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Thursday , 18 August 2022

Spiritual conversation with a frontliner

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By Neil Daculan

She called and wanted desperately to take an hour’s walk.  Smelling the fresh air through the surgical mask she had on, at times stopping and stretching her back, with a heave of sigh I heard her mumble underneath her breath: “My back hurts, my neck hurts…”

I could only muster a hushed “are you ok?” reaction.  What else is there to say?  Maybe advise her something vaguely positive, like “everyone’s in the same boat and you’re no exception?”  I chose to bite my lip and opted to listen instead.  

And observe.


She proceeded to take a few strides and vacillating between halts and runs, I saw her pursed quivering lips as she held a tear halfway on the left side of her cheek.  Reflective, she pondered and shot through a question like an arrow to a bullseye: “is my faith even strong?”

“Why?” I responded, as if in a myoclonic jerk.

“If my faith is strong, then why am I anxious every time I report to my work to care for our COVID-19 patients from St. Basil?  Why am I afraid to go, afraid I might get the infection when I don’t even have co-morbidities?  Why do I keep on waking up at night?”

Momentarily pausing, I composed my thoughts and told her the story of the apostle Paul in the Bible, particularly when Paul wrote the Second Letter to the Corinthians. Like her questions, Paul’s faith in the resurrected Christ was also the highlight of my favourite epistle. Paul must have tossed himself in his sleep like her, lie awake in the wee hours of ungodly mornings about his request: “About this, I have three times pleaded with the Lord that it might leave me…” (2 Corinthians 12:8).  His plea was not one-off and his sleepless nights resemble hers.

“What was Paul pleading,” she enquired, “that reflected mine?”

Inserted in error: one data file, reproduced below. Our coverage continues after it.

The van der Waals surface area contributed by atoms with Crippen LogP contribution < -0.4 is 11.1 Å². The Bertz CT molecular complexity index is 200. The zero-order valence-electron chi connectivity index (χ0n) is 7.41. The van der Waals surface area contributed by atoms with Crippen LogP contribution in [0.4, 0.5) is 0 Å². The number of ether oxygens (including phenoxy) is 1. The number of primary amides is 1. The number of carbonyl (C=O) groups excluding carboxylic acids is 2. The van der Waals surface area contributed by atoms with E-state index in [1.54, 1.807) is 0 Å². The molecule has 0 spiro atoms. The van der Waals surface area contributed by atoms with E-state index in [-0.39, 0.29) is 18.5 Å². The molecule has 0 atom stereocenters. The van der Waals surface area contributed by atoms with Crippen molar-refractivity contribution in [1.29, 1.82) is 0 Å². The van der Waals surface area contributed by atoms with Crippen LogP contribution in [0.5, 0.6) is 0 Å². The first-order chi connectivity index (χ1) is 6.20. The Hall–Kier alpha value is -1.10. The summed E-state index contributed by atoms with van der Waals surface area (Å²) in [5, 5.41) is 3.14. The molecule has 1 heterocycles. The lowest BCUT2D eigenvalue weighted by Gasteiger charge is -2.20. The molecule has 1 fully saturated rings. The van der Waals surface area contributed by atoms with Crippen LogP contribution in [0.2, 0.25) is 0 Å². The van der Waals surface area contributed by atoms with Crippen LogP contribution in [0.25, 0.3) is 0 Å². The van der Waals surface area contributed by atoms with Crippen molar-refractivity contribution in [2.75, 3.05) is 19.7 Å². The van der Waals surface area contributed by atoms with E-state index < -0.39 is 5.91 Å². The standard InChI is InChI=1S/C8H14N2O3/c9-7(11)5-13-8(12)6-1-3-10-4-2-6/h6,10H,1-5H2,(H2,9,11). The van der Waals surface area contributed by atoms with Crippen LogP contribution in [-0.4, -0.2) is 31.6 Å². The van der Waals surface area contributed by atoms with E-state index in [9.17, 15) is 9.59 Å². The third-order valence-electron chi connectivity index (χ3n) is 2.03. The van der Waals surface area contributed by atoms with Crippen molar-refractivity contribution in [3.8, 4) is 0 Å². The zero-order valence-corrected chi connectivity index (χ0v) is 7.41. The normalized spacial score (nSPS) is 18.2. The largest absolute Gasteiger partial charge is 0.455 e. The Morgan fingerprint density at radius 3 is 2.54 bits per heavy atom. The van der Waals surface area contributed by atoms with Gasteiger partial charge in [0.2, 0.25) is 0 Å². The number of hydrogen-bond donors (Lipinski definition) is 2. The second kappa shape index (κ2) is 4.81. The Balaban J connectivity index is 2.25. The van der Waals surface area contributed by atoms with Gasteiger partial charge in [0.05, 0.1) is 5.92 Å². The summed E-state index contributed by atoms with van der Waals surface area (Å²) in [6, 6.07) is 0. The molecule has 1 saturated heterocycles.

“A thorn in the flesh,” was my outright reply.

“What do you mean ‘a thorn in the flesh’?  Is it the same thorn as my fledgling faith?” 

I believe it was the same category, that “thorn in the flesh” (2 Corinthians 12:7) of Paul and her COVID-19-tested faith. Like Paul, she asked that her fear and anxiety be taken away in the name of the faith in Jesus Christ that she claimed. But, as she concluded, her faith is not enough because she has those “thorns” of real fear and inexplicable anxiety every time she stepped in trepidation into the COVID-19 ward. In some cases, she witnessed patients with tracheostomy performed on them; but at each shift, she was led like a lamb to stare at death an inch from where she stood. The aura and stench of the inevitable…the weeping relatives who could only look on from the outside touching the window with their open palms that feel like a chasm between heaven and purgatory, offering their tears as prayers for a mortally sick but utterly loved one.

These are all real. She disclosed about always feeling weak physically and mentally. But most of all – and this she unreservedly disdains – spiritually. She has an unwavering belief that she should be the strong one like “the lady with the lamp” of the Crimean War, even though swamped with uncertainties around her, including the uncertainty of getting an infection.

Again, I reverted to the story of Paul. I told her that God answered Paul’s question to take away “a thorn in the flesh.” This was God’s reply: “My grace is enough for you: for my power is made perfect in weakness” (2 Corinthians 12: 9).  Paul, upon hearing this, immortalised his response to God: “For it is when I am weak that I am strong” (2 Corinthians 12:10).  

“If Florence Nightingale were here, she would have echoed the same faith that Paul had,” she concluded serenely.

It is quite ironic that our faith – however supernatural it may appear – has to involve tackling the natural, this crippling fear and that unconscionable anxiety. For perhaps, in that seemingly natural weakness, is the germination of supernatural strength. Faith in her simple way is not a perhaps but a certainty: she is certain of her faith though ironically uncertain of its subtle workings.  Faith blooms as gratis, otherwise known to us as ‘grace’; to be more specific: God’s grace.  

Grace is given to us for free but never cheap. It costs so much for her as for every healthcare worker of goodwill:  grace walked through the COVID-19 ward with a thorny rose in one hand and an oil lamp in another; grace passed through the grateful heart of a frontliner nurse, albeit crying in weakness; her eyes feeble with tears of fear, but the whole of her an oblation to mercy; her sinewy hands open to offer help, and though trembling, are clasped altogether in prayer.  

To this woman belongs grace.

(Neil Daculan is a married deacon of the Archdiocese of Melbourne since 2014 a theologian and graduate of Philosophy. He is an AusAID scholar from 1998 to 2000).

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